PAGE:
Stack Overflow is a community of 4.7 million programmers, just like you, helping each other.

Join them; it only takes a minute:

Sign up
Join the Stack Overflow community to:
  1. Ask programming questions
  2. Answer and help your peers
  3. Get recognized for your expertise

How do I perform a null-check on a dynamic object?

Pseudo code:

public void Main() {
    dynamic dynamicObject = 33;
    if(true) { // Arbitrary logic
        dynamicObject = null;
    }
    Method(dynamicObject);
}

public void Method(dynamic param) {
    // TODO: check if the content of 'param' is equal to null
}
share|improve this question
up vote 21 down vote accepted

Are you worried about the possibility the dynamic object will have a custom equality operator that will change the way the null is interpreted? If so just use Object.ReferenceEquals

if (Object.ReferenceEquals(null, param)) {
  .......
}
share|improve this answer
1  
+1 Sure. You can lose the Object., though – Ani Aug 11 '11 at 16:47
    
@Ani not sure what' your getting at there. – JaredPar Aug 11 '11 at 16:51
    
You could just write ReferenceEquals(null, param). I can't believe from the ~5 questions on this topic at SO didn't solve it this simply. – Seb Nilsson Aug 11 '11 at 16:53
    
@JaredPar: Since all C# types that can contain method definitions extend System.Object (AFAIK), it isn't necessary to qualify. (Not all that important really.) – Ani Aug 11 '11 at 16:53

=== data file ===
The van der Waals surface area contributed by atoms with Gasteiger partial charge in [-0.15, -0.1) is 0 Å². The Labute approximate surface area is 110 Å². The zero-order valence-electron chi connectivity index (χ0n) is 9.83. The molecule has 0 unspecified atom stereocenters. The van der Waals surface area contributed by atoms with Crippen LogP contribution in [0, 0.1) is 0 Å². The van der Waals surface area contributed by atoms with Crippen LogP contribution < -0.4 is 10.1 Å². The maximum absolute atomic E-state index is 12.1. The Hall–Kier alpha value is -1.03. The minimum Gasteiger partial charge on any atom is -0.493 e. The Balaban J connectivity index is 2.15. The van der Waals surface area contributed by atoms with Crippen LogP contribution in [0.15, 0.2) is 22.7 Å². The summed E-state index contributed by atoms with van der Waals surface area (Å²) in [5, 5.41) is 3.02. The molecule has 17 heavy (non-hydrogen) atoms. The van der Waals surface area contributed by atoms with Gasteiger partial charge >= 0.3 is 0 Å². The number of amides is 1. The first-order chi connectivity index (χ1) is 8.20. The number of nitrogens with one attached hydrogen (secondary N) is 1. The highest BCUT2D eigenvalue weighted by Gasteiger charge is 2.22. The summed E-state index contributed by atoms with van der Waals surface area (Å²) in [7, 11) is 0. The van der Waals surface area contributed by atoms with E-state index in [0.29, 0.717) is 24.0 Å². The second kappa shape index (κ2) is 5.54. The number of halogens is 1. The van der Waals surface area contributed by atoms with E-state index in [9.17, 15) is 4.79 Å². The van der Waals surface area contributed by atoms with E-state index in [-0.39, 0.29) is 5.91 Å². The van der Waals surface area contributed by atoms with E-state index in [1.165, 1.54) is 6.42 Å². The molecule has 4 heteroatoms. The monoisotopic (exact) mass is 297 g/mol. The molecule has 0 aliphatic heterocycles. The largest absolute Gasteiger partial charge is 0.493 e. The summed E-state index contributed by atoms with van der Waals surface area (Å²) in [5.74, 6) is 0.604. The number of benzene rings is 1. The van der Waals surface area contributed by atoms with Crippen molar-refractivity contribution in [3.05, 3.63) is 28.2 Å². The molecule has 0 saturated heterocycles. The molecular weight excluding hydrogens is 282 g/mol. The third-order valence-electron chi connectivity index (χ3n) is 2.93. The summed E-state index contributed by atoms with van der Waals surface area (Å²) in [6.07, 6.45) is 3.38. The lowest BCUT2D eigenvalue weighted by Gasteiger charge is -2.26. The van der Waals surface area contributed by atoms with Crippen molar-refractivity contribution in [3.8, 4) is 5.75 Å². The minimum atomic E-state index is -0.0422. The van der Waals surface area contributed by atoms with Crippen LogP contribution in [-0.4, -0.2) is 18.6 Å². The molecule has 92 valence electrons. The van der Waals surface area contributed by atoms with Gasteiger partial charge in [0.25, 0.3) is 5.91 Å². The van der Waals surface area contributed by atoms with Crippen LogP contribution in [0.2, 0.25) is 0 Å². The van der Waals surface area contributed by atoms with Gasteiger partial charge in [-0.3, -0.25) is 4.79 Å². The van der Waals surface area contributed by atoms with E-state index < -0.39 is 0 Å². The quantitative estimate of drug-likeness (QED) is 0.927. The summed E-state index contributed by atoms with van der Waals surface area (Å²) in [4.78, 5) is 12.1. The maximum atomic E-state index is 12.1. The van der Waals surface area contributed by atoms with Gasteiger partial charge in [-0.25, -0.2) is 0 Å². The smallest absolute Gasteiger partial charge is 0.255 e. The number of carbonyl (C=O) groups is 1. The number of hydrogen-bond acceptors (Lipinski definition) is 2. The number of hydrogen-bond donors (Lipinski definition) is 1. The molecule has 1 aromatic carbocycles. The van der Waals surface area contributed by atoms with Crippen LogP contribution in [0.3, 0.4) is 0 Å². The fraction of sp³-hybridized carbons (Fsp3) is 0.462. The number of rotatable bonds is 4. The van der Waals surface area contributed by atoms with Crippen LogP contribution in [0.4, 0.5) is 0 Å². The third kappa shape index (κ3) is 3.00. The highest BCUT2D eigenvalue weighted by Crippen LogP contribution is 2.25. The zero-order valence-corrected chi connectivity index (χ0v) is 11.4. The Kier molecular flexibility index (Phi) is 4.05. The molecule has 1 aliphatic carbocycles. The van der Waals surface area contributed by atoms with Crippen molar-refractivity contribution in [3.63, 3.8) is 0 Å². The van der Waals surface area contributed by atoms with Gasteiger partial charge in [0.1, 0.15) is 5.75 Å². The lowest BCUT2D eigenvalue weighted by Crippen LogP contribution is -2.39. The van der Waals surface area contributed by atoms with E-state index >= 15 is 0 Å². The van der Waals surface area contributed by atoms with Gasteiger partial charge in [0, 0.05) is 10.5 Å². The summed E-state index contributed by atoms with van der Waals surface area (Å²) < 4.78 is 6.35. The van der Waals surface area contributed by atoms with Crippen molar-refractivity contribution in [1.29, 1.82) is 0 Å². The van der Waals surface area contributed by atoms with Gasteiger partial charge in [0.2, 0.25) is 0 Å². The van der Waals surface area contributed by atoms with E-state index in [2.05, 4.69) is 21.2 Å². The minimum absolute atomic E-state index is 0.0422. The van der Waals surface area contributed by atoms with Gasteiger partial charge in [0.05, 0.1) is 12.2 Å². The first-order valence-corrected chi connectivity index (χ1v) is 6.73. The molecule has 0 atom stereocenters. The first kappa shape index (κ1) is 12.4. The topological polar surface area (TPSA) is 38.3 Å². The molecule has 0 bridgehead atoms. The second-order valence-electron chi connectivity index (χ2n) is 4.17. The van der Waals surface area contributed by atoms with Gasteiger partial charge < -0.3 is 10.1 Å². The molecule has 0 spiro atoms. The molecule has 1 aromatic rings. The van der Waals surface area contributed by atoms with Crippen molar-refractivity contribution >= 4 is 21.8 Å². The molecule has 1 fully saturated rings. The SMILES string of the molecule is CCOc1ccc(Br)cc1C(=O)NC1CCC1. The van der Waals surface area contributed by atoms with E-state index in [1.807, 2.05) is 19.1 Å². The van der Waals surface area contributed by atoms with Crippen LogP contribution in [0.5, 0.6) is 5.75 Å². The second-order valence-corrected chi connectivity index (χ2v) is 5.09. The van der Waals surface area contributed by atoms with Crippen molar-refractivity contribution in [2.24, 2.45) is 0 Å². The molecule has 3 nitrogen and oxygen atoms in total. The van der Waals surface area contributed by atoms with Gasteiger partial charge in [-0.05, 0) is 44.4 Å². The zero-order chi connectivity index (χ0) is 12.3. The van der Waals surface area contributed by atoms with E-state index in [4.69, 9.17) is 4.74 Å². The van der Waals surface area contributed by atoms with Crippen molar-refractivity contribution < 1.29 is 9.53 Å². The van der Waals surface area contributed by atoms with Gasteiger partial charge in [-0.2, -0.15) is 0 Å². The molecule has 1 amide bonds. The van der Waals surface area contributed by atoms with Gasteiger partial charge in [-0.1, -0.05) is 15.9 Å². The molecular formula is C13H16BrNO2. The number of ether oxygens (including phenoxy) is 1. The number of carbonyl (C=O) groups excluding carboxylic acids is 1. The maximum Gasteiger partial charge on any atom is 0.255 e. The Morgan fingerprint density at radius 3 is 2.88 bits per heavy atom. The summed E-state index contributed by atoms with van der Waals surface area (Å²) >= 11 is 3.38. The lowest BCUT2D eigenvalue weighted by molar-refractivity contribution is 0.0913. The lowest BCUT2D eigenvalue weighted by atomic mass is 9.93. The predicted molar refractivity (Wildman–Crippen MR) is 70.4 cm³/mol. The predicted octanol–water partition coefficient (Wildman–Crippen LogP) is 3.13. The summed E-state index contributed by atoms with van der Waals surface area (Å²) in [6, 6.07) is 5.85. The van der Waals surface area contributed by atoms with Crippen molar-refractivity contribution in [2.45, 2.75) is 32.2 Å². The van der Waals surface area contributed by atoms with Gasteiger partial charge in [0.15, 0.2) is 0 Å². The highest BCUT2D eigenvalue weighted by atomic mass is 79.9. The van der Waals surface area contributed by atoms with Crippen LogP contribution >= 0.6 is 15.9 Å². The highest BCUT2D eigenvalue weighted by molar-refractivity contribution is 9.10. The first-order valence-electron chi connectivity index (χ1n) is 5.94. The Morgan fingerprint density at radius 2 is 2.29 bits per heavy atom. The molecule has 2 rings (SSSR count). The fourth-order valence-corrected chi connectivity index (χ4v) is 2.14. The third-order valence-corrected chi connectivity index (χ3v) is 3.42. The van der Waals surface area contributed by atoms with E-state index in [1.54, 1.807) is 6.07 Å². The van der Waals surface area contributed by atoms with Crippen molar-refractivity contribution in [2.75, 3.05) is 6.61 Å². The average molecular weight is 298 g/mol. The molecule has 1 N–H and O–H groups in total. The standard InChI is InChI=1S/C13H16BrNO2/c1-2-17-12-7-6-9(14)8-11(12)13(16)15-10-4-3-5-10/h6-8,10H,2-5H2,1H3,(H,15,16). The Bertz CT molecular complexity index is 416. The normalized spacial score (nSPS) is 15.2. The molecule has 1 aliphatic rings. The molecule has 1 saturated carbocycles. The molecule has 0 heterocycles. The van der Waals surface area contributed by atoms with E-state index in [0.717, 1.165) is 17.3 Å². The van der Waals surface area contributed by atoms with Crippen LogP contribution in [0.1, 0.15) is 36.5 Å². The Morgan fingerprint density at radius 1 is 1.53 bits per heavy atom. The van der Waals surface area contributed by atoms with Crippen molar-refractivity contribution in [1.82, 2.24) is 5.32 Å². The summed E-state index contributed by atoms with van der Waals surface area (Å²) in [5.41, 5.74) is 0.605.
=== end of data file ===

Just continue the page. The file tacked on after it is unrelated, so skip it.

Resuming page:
1  
@Ani definitely. For me that borders on being evil and virtually every code sample can be defeated by someone being evil. – JaredPar Aug 11 '11 at 17:04

You can always just make the param of type object, that's what the compiler is doing. When you type a parameter dynamic it just means within that method only it is using dynamic invoke for all uses of param, but outside it's just a signature of type object. A more powerful usage of your dynamicObject would be to have overloads of the method you are calling, so if you keep your example the same and just have two overloads it would call one of the two methods based on the runtime type, and you can always add more for more types.

public void Main() {
    dynamic dynamicObject = 33;
    if(true) { // Arbitrary logic
        dynamicObject = null;
    }
    Method(dynamicObject);
}
public void Method(int param) {
  //don't have to check check null
  //only called if dynamicObject is an int
}
public void Method(object param) {
// will be called if dynamicObject is not an int or null
}
share|improve this answer

Your Answer

 
discard

By posting your answer, you agree to the privacy policy and terms of service.

Not the answer you're looking for? Browse other questions tagged or ask your own question.